If you have covered your hydrangea shrub, then the easiest way to water is to set a bucket filled with water at the base of the plant. Make a small hole in the side of the bottom of the bucket. The water will escape slowly around the hydrangea’s roots.
If you have applied a mulch before covering your plant, this will slowly leach the nutrients into the soil in readiness for the spring. It can’t be overstated enough, but do not be tempted to give any application of fertilizer to your hydrangea in winter.
Uncovering the Hydrangeas in Spring
A hydrangea is most vulnerable in the spring. By spring, it will have developing flower buds that are tender and prone to a late frost. If these buds are frost-damaged at this stage, they are likely to fall off. You will have lost the current year’s flowers.
Spring Damage can do a lot of damage to hydrangea plants, and therefore you shouldn’t be tempted to remove the protection too soon. It’s much better to wait an extra week until the temperature warms up than remove too early and have dead branches. Don’t worry that your plant will be behind, as foliage and buds will soon catch up once you do release them!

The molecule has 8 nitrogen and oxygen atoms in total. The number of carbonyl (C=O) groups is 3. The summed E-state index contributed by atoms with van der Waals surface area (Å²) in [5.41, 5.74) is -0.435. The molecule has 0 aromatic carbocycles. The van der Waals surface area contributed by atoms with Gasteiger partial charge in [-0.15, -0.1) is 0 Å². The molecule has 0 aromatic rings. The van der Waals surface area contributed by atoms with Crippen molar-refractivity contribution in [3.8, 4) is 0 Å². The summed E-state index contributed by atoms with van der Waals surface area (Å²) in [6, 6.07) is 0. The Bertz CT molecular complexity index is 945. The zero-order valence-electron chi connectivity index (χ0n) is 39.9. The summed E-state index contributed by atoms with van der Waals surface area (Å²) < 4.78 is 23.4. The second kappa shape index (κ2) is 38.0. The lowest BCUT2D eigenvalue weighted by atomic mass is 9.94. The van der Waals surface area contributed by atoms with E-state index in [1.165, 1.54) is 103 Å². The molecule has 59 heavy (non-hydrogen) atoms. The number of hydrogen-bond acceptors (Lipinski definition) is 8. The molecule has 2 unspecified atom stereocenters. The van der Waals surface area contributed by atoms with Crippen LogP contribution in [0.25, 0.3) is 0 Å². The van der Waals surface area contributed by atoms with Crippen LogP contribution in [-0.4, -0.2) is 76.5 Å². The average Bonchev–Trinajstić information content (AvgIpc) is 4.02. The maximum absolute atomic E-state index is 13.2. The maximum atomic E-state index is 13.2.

Check the official date of the last frost with your department of agriculture. This can be anywhere from mid-April to mid-May depending on your zone, but there are always exceptions! Erratic and unpredictable climatic conditions have become more and more “normal”. So keep an eye on meteorological forecasts. If you have uncovered too early and a frost is protected, be prepared to throw a blanket or protective cover over as much of the plant as you can.